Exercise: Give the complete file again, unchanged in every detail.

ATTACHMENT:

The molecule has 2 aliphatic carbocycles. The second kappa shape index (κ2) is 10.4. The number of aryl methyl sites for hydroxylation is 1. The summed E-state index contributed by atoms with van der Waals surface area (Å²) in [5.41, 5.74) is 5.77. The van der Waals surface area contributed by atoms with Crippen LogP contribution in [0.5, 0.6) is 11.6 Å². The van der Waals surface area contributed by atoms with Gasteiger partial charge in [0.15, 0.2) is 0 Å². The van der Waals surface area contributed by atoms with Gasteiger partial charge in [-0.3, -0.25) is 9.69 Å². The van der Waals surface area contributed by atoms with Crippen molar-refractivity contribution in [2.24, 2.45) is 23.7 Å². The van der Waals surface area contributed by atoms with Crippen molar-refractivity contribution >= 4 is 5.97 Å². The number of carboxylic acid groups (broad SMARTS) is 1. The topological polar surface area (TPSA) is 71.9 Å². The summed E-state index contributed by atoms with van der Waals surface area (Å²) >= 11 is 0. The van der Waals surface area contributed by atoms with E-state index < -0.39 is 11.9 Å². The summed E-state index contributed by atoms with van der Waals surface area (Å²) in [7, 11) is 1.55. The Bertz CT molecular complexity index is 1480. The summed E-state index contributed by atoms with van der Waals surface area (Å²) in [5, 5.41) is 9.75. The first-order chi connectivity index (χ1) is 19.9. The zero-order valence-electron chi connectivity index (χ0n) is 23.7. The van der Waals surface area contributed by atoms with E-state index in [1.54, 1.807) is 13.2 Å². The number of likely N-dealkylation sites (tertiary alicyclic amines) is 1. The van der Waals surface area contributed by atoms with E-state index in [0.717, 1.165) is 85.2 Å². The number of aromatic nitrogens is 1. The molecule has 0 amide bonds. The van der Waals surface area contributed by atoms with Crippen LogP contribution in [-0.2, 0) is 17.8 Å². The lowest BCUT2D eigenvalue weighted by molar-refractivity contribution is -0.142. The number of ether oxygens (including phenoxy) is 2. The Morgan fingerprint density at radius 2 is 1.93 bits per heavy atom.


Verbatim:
The molecule has 2 aliphatic carbocycles. The second kappa shape index (κ2) is 10.4. The number of aryl methyl sites for hydroxylation is 1. The summed E-state index contributed by atoms with van der Waals surface area (Å²) in [5.41, 5.74) is 5.77. The van der Waals surface area contributed by atoms with Crippen LogP contribution in [0.5, 0.6) is 11.6 Å². The van der Waals surface area contributed by atoms with Gasteiger partial charge in [0.15, 0.2) is 0 Å². The van der Waals surface area contributed by atoms with Gasteiger partial charge in [-0.3, -0.25) is 9.69 Å². The van der Waals surface area contributed by atoms with Crippen molar-refractivity contribution in [2.24, 2.45) is 23.7 Å². The van der Waals surface area contributed by atoms with Crippen molar-refractivity contribution >= 4 is 5.97 Å². The number of carboxylic acid groups (broad SMARTS) is 1. The topological polar surface area (TPSA) is 71.9 Å². The summed E-state index contributed by atoms with van der Waals surface area (Å²) >= 11 is 0. The van der Waals surface area contributed by atoms with E-state index < -0.39 is 11.9 Å². The summed E-state index contributed by atoms with van der Waals surface area (Å²) in [7, 11) is 1.55. The Bertz CT molecular complexity index is 1480. The summed E-state index contributed by atoms with van der Waals surface area (Å²) in [5, 5.41) is 9.75. The first-order chi connectivity index (χ1) is 19.9. The zero-order valence-electron chi connectivity index (χ0n) is 23.7. The van der Waals surface area contributed by atoms with E-state index in [1.54, 1.807) is 13.2 Å². The number of likely N-dealkylation sites (tertiary alicyclic amines) is 1. The van der Waals surface area contributed by atoms with E-state index in [0.717, 1.165) is 85.2 Å². The number of aromatic nitrogens is 1. The molecule has 0 amide bonds. The van der Waals surface area contributed by atoms with Crippen LogP contribution in [-0.2, 0) is 17.8 Å². The lowest BCUT2D eigenvalue weighted by molar-refractivity contribution is -0.142. The number of ether oxygens (including phenoxy) is 2. The Morgan fingerprint density at radius 2 is 1.93 bits per heavy atom.